Nam Định FC vs. Bóng đa Huế
Thiên Trường Stadium, V.League 2, June 25, 2017
If all goes to plan, then July will be my last month in Vietnam. That means the race is on to have attended 50 Vietnamese football games by the time I leave. For groudhoppers who regularly post three-figure seasons, 50 games in two years may seem a modest target. Seasons here, however, are short (26 game weeks in the top-flight, just 14 in this season’s second tier) and most of my weekends during those two years have been spent at work; 50 might not be a lot, but I’ll be very satisfied to reach that tally.
Following a weekend double-header, 50 also now looks achievable. First was Hà Nội FC versus Hải Phòng FC. This is probably the biggest fixture currently played in V.League 1. The two cities are 120 kilometres apart- very close in V.League terms- and their teams finished last season as the league’s top two, Hà Nội edging the title on goal difference. The build-up online was impressive and thousands of Hải Phòng fans were rumoured to be making the journey. We, Bill from vietfootball.com and I, even managed to add to the hype by securing an interview with Hải Phòng striker Errol Stevens for our Hanoi Football Show podcast.
The rumours turned out to be true, and as Bill and I sat in a cafe opposite Mỹ Đình Stadium, bus- and car-loads of Hải Phòng fans arrived, mostly hanging out of windows and doors and waving flares. It was all very friendly outside the ground, but things got a little out of hand as the match approached its climax. Despite having been reduced to ten men in the first half, Hà Nội were leading 2-0 when flares and bottles rained down from the Hải Phòng fans onto the running track, causing the game to be halted for several minutes. In terms of noise and numbers, Hải Phòng have probably the best fans in the league, but for the second time this season their behaviour is likely to cost their team in fines and perhaps more games behind closed doors.
That was game #46, but game #47 almost didn’t happen. Bill and I parted on separate motorbike taxis with no firmer plans than “Nam Định tomorrow, then?” Despite being just 85 kilometres from Hanoi and having decent train and bus links, neither of us had yet made the trip and another postponement seemed on the cards. However, a few early morning messages later, we found ourselves on the 10:50am Futa Lines bus heading south. The road, a few noticeably big bumps aside, was good and the countryside was pretty, with a surprising number of churches. By 12:30pm, we found ourselves under the hot blue skies of Nam Định.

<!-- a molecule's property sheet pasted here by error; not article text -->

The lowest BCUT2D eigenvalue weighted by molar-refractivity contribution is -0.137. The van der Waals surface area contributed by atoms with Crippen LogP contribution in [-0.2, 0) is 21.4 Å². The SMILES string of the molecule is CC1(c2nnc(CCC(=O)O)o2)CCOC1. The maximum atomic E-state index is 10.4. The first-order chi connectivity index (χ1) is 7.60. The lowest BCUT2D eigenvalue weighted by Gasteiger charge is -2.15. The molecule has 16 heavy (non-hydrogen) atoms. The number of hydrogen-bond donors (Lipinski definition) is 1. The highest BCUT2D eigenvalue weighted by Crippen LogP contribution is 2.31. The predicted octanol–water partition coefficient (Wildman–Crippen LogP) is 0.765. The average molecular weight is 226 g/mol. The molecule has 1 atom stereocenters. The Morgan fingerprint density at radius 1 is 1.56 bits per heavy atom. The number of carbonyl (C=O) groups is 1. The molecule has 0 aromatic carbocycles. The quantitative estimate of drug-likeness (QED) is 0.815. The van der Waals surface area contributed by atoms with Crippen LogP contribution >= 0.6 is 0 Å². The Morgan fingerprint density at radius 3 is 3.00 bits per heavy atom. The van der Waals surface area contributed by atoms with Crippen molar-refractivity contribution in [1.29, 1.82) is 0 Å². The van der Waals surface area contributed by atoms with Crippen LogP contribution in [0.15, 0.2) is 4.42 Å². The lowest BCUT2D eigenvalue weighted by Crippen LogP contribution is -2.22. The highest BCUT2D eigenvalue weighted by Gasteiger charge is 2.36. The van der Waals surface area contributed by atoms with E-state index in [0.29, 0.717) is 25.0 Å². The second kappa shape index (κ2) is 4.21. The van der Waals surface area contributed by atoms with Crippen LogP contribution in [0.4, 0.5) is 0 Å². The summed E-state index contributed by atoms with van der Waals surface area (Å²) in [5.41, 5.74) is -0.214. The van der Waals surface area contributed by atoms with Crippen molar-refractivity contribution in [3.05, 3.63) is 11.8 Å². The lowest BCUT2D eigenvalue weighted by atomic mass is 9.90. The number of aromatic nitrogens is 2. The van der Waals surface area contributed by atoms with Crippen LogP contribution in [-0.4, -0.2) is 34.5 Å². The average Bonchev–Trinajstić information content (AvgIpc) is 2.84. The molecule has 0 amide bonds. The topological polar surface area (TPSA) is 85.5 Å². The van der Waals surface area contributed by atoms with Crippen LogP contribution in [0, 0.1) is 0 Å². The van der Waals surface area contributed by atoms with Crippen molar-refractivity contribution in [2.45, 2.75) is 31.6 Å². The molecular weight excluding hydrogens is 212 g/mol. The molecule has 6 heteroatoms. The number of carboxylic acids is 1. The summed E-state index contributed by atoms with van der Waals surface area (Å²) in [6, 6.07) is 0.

The city of Nam Định is home to almost 400,000 people and is famous for being the home of perhaps Vietnam’s most famous culinary export: phở bò. It was also the birth place of Trần Hưng Đạo’, under whose legendary leadership the Vietnamese military managed to repel Mongol forces in the 13th century and whose name now adorns street names up and down the country.
The city’s football team also has history and, under various, mostly sponsor-led guises- including the brilliant Megastar Nam Định- have been part of the V.League almost since its inception. As Công Nghiệp Hà Nam Ninh, they were national champions in 1985, then finished in the top three on three occasions in the early 2000s as DPM Nam Định. Under that name, they also won the Vietnamese National Cup in 2007 and played in the 2008 Asian Champions League as a result. However, they only picked up a single point and suffered heavy losses to Kashima Antlers (0-4 and 0-6) and Krung Thai Bank (1-9). Following financial problems, they suffered successive relegations in 2010 and 2011. In 2014, they eventually won promotion from the Vietnamese Second Division and are now in their third consecutive season in V.League 2, just losing out to Viettel FC in the promotion play-offs last season.
From the bus station, we took a taxi to the stadium, hoping to find refreshment and entertainment nearby. The triumvirate of it being intensely hot at lunchtime on a Sunday meant there wasn’t much going on. Fortunately, a couple of small restaurants were open and we opted for a bowl of bún chân giò. It wasn’t a dish either of us were familiar with, but it turned out to be a delicious serving of broth, noodles, and pork knuckle. From there we set off in search of some Na Da beer, a cheaper alternative to Hanoi’s growing craft beer scene that is brewed in Nam Định.
The plan was to find the brewery, but the bar/restaurant that Google maps led us to was serving Na Da beer, so it worked out well enough. After a glass of the ‘Duchy’ premium amber ale, we switched to the silver bullets of lighter ale. Several locals came over to shake our hands and raise a glass with us, and one presented us with the business card for his dog meat restaurant. However, we declined the invitation and headed to the stadium.